30 Year Old Eli Rozenberg Tenders Offer To Buy Controlling Stake In El Al For $75 Million

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Globes is reporting that Eli Rozenberg has tendered an offer to buy El Al.

The offer is $75MM for a 45% share of the airline. Presumably that would buy off the controlling Borovitz family, who currently own 38% of the airline. 8% is owned by Pinchas Ginsburg and the rest is publicly traded.

The Borovitz family has been widely panned for running the airline into the ground well before COVID-19.

Eli Rozenberg is the 30 year old (at least according to Globes, as media reports previously said he was 20) Israeli son of Kenny Rozenberg, US owner of Centers Heath Care nursing homes. Israeli’s golden share of El Al requires that the owner of El Al be Israeli, so the offer had to come from Eli.

The offer would preempt the public offering that would be backstopped by the Israeli government.

It’s also about a quarter of the list price of a single Dreamliner. It’s certainly buying low, but the airline faces incredible challenges going forward.

Relationships with labor and customers have never been as poisoned as they are now, but perhaps things could be turned around under new ownership with fresh ideas? It will take a complete culture change to win customers back in an era where El Al’s market share has dwindled as customers flee to foreign carriers.

Then again, the fastest way to become a millionaire is to start as a billionaire and buy an airline. If the offer is accepted I wish the Rozenbergs the best of luck. They’re going to need it to turn that ship around!

HT: tavster, via DDF

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119 Comments On "30 Year Old Eli Rozenberg Tenders Offer To Buy Controlling Stake In El Al For $75 Million"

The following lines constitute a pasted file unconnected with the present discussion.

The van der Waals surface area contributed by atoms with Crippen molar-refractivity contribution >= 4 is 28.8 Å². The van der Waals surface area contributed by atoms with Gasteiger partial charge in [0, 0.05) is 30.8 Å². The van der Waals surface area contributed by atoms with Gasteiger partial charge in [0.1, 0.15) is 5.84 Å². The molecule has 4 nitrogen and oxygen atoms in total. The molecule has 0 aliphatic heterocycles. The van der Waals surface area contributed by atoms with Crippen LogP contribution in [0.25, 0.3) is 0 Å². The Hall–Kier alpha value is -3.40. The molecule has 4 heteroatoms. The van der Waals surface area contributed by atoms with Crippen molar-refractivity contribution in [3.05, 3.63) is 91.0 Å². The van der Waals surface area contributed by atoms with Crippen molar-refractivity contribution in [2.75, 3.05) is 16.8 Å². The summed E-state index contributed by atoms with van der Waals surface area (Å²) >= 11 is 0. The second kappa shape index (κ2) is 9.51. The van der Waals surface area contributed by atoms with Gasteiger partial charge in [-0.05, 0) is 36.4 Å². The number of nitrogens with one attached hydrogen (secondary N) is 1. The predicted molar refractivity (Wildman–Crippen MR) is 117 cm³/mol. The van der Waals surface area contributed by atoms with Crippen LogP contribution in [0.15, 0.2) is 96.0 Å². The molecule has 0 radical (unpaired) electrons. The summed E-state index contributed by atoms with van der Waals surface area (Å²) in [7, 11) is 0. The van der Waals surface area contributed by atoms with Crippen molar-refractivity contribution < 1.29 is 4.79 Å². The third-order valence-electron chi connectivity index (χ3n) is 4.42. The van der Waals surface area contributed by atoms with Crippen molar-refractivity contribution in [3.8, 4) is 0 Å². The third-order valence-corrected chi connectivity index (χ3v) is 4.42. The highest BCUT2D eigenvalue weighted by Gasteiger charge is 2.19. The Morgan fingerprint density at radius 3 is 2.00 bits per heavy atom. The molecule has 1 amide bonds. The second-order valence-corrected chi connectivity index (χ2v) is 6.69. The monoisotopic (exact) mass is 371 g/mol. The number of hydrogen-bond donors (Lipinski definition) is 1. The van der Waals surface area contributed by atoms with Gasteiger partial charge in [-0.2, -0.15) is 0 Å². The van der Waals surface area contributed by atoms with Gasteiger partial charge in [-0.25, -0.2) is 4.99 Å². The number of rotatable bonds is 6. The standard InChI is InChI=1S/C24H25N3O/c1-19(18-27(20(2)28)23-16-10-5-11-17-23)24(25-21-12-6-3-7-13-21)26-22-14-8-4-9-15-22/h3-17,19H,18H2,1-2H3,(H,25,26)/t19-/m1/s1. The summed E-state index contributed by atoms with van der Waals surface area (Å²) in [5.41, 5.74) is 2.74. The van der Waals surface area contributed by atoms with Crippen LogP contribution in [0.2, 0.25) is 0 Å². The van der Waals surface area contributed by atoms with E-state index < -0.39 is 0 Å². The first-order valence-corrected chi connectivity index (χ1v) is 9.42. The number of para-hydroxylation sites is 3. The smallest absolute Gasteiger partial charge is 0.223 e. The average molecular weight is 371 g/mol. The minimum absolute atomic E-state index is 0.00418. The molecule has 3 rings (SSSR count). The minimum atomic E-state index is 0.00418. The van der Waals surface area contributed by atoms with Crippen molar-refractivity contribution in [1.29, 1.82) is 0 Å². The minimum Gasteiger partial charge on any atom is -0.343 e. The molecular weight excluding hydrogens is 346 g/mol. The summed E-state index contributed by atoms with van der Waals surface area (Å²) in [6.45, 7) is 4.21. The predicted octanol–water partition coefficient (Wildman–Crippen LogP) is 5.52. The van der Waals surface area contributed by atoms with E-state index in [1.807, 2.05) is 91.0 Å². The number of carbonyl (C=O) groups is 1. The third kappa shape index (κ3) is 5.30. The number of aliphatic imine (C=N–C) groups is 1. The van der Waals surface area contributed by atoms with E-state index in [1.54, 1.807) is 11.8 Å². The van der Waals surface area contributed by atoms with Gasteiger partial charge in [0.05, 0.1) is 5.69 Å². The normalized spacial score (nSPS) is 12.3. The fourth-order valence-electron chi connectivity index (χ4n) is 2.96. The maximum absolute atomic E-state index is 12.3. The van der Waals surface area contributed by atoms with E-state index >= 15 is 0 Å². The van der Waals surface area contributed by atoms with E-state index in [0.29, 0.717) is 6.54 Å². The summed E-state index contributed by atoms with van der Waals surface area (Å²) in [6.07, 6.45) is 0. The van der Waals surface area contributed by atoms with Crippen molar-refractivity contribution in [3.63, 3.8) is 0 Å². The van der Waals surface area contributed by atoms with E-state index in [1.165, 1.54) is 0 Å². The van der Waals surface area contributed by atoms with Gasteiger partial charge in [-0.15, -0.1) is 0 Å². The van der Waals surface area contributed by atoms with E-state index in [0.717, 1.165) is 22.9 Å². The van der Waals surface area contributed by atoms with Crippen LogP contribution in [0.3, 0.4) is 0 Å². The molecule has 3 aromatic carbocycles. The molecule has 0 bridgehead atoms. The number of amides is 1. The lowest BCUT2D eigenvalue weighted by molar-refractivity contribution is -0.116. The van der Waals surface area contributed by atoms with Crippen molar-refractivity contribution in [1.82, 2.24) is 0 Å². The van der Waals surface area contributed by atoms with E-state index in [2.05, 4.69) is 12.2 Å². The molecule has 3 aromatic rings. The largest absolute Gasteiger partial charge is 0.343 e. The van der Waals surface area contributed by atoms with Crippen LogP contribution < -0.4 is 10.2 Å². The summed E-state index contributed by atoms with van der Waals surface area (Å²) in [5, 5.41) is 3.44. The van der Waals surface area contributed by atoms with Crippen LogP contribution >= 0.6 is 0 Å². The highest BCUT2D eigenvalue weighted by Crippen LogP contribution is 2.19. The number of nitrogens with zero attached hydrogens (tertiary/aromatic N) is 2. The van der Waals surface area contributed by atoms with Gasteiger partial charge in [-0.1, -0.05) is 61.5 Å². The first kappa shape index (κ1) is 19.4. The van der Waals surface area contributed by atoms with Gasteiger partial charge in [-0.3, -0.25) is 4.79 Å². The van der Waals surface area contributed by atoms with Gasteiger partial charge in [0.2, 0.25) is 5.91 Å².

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allan sasson

better to light the money on fire for warmth in the winter. much better return than owning an airline


Fascinating remark. Surely that’s your opinion now just for the corona special, but not in general.
Also, when travel is in full swing, how does an airline lose money when their flights are usually packed?


Shkoyach, is your parameter of success a measurement of how full a flight it? If United has full flights from EWR to FLL (but each ticket was $15, before taxes), is that success? Alternatively, there have been busy routes which charged “normal” fares, which weren’t as profitable as one would imagine.


Huh? When was the last time elal had seats for tower air prices?
Service, bad. Management, bad.
Flights, full. Prices, high.
I’m no genius, but the guy selling soup with a nasty attitude had a line out his door. Was he also going bankrupt by selling so much over priced soup?


Soup Nazi?


Not when you have a guaranteed amount of orthodox and religious passengers who you know will use your airline no matter what. They can be a profitable niche airline. plus, you have the unltimate backing of the Israeli government since the air line is a national security issue. If you play your card right, you can turn a dime or 2.
But what do I know, I am only an internet coupon chaser.


Elifalefel77, think outside of the “Brooklyn box”. ElAl serves many markets which don’t have a guaranteed supply of Orthodox Jews. A few come to my mind (San Fran, Vegas, Orlando, Boston, Zurich, Lisbon… ) Why not try to capture a wider audience with a premium product?


@Dave I think your idea is great. Was only pointing the obvious, if NYC metro is my bread and butter market, it only makes sense to start to build from there up. But yes, you are absolutely correct. The issue with a premium product is that you also have to make a premium investment which it seems like something elal was trying hard to avoid. It worked for the gulf countries , cause they had a lot of cash to bounce. Anyway, would love to see elal being a source of pride to the country and people of israel.